“Helping Hands Over The Border Project”

September 28th, 2014 Meme from F&F set out to do an event in Tijuana Mexico. After Meme’s latest adventure to Tj, she decided she wanted to do some type of charity event for the youth of the city. Meme found help from a local Tj artist that goes by the name of Tfour.

Tfour found the location and helped organize by getting all the kids together for this event. System Krush is an organization helping spread the positive message of music to youth all the way in West Africa as well as world wide. System Krush was a physical sponsor for the “Helping Hands Over The Border Project”.

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We also had a free raffle giveaway for everyone that wanted to participate. We had free clothing, skate boards, decks, wheels and much more donated to the kids and teens at our event.

Thank you to our sponsors: Ironlak, System Krush, Lurk Hard, Bandit 1sm, Mahfia Tv, Low Card Magazine, Smog City, Saba Anna Swim wear. and everyone that donated to this event!

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Crossing the border into Tj on foot while carrying all the donated goods. Meme hurt her knee messing around. Each person helped carry so much we were all rushing to get to the cabs and head to our hotel. Artist Beth Emmerich got very sick and was unable to help with the event the next day.

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We were making friends while in line at the border on our way back into California.

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The children where so grateful of all the gifts they had received!! THANK YOU to everyone contributed to the youth in Tijuana Mexico.

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“STAYING TRUE ” Print Show From The Women Of Few &Far

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“STAYING TRUE” WOMEN OF FEW AND FAR GROUP PRINT SHOW TO OPEN AT SOL-COLLECTIVE IN SACRAMENTO

The women from Few and Far are coming together this September to bring their art indoors for an all print show in Sacramento. Hailing from Miami, New York and around the West Coast (including Sacramento), this group of 13 women will be showing a collection of framed prints priced under $300. Few and Far have created murals around the world and have several notable large painted walls in Sacramento. The group show; Staying True will be held at Sol Collective – a non-profit community art center focused on culture and activism – located at 2574 21st st in Midtown Sacramento opening for Second Saturday on September 13th from 6-10pm and will be on view through October 9th.

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Global Local

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Early Adopter Series – Estella Sanchez from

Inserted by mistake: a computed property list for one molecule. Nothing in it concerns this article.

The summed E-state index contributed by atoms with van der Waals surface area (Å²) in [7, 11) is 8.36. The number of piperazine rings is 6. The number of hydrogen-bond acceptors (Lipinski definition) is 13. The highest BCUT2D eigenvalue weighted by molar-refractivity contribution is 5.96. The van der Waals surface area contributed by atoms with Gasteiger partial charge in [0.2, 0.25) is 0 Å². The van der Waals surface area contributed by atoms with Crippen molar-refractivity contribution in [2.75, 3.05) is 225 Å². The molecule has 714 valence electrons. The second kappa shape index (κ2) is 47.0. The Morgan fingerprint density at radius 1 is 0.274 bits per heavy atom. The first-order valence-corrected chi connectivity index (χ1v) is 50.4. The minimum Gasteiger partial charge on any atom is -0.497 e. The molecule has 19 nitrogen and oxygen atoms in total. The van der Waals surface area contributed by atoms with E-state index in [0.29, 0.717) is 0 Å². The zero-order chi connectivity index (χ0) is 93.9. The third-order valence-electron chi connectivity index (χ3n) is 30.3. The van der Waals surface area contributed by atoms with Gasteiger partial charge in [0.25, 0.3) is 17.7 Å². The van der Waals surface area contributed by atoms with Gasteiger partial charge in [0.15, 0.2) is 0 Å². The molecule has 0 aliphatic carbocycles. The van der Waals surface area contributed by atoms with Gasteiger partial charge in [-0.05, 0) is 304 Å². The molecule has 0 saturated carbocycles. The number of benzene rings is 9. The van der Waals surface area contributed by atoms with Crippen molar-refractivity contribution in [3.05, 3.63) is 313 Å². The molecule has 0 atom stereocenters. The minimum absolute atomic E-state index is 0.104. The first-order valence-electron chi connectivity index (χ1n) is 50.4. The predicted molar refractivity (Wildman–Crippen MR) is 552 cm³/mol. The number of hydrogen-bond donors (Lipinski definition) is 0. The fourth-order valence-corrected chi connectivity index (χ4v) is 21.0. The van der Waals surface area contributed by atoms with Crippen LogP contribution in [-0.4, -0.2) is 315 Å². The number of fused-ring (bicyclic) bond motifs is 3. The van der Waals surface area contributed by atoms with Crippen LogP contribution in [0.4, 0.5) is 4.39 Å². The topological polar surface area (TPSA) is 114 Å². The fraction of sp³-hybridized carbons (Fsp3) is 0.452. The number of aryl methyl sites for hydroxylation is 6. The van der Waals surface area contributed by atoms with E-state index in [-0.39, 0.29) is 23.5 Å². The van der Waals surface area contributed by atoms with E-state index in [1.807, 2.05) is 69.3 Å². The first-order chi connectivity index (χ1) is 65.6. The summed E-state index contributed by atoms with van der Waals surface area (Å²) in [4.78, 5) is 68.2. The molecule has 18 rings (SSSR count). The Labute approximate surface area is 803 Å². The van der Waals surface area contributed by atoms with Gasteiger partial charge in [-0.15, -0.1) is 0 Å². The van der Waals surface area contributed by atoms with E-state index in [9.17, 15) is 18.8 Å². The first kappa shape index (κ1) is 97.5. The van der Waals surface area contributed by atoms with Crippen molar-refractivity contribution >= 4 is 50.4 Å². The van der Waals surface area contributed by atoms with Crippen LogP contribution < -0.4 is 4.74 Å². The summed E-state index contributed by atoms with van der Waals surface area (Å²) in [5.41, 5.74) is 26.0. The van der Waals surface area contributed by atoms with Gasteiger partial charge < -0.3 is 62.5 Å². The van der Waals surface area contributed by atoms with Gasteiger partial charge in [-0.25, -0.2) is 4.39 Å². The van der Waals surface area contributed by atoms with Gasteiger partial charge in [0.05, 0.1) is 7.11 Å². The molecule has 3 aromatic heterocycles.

href="http://vimeo.com/unseenheroes">Unseen Heroes on Vimeo.

Global Local ( Sac Edition) curated by Sol Collective. FREE.All ages. McClatchy Park. 2pm-7:30pm.

A Co-created celebration of Art, Culture, Activism and Healthy Living.

Live music…
A Tribe Called Red
Low Leaf
World Hood
Mandeep Sethi
Flow w/ Element Brass Band with Poet & MC all star line up.
Dre-T
Luke Tailor
WiseChild
Dj Novela
hosted by Andru Defeye & Jasmin Aleman

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The voice of women

LOOKING back on the adoption of the 19th Amendment 90 years ago Thursday — the largest act of enfranchisement in our history — it can be hard to see what the fuss was about. We’re inclined to assume that the passage of women’s suffrage (even the term is old-fashioned) was inevitable, a change whose time had come. After all, voting is now business as usual for women. And although women are still poorly represented in Congress, there are influential female senators and representatives, and prominent women occupy governors’ and mayors’ offices and legislative seats in every part of the United States.

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Yet entrenched opposition nationwide sidelined the suffrage movement for decades in the 19th century. By 1920, antagonism remained in the South, and was strong enough to come close to blocking ratification.

Proposals for giving women the vote had been around since the first convention for women’s rights in Seneca Falls, N.Y., in 1848. At the end of the Civil War, eager abolitionists urged Congress to enfranchise both the former slaves and women, black and white. The 14th Amendment opened the possibility, with its generous language about citizenship, equal protection and due process.

ut, at that time, women’s suffrage was still unthinkable to anyone but radical abolitionists. Since the nation’s founding, Americans considered women to be, by nature, creatures of the home, under the care and authority of men. They had no need for the vote; their husbands represented them to the state and voted for them. So, in the 14th Amendment’s second section, Republicans inserted the word “male,” prohibiting the denial of voting rights to “any of the male inhabitants” of the states.

Taken from New York Times

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